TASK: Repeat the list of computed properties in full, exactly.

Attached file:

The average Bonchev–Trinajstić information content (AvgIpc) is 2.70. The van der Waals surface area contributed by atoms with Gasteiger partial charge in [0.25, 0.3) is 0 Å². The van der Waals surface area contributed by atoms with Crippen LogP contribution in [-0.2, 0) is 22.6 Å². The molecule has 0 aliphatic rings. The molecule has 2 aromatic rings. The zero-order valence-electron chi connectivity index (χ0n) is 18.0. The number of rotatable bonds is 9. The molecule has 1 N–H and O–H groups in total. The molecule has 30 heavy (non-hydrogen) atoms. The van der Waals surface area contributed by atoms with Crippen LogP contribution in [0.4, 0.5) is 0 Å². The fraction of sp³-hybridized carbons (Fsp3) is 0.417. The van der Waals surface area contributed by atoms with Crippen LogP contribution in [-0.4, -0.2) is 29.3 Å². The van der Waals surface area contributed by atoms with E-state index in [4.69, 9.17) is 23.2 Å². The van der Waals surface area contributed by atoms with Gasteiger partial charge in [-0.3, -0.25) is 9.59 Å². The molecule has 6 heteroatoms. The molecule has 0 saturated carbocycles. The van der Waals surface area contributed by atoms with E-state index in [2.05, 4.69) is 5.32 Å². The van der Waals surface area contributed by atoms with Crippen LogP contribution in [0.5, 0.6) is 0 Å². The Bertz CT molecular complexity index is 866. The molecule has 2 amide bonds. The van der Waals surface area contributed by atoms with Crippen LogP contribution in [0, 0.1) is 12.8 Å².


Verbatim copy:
The average Bonchev–Trinajstić information content (AvgIpc) is 2.70. The van der Waals surface area contributed by atoms with Gasteiger partial charge in [0.25, 0.3) is 0 Å². The van der Waals surface area contributed by atoms with Crippen LogP contribution in [-0.2, 0) is 22.6 Å². The molecule has 0 aliphatic rings. The molecule has 2 aromatic rings. The zero-order valence-electron chi connectivity index (χ0n) is 18.0. The number of rotatable bonds is 9. The molecule has 1 N–H and O–H groups in total. The molecule has 30 heavy (non-hydrogen) atoms. The van der Waals surface area contributed by atoms with Crippen LogP contribution in [0.4, 0.5) is 0 Å². The fraction of sp³-hybridized carbons (Fsp3) is 0.417. The van der Waals surface area contributed by atoms with Crippen LogP contribution in [-0.4, -0.2) is 29.3 Å². The van der Waals surface area contributed by atoms with E-state index in [4.69, 9.17) is 23.2 Å². The van der Waals surface area contributed by atoms with Gasteiger partial charge in [-0.3, -0.25) is 9.59 Å². The molecule has 6 heteroatoms. The molecule has 0 saturated carbocycles. The van der Waals surface area contributed by atoms with E-state index in [2.05, 4.69) is 5.32 Å². The van der Waals surface area contributed by atoms with Crippen LogP contribution in [0.5, 0.6) is 0 Å². The Bertz CT molecular complexity index is 866. The molecule has 2 amide bonds. The van der Waals surface area contributed by atoms with Crippen LogP contribution in [0, 0.1) is 12.8 Å².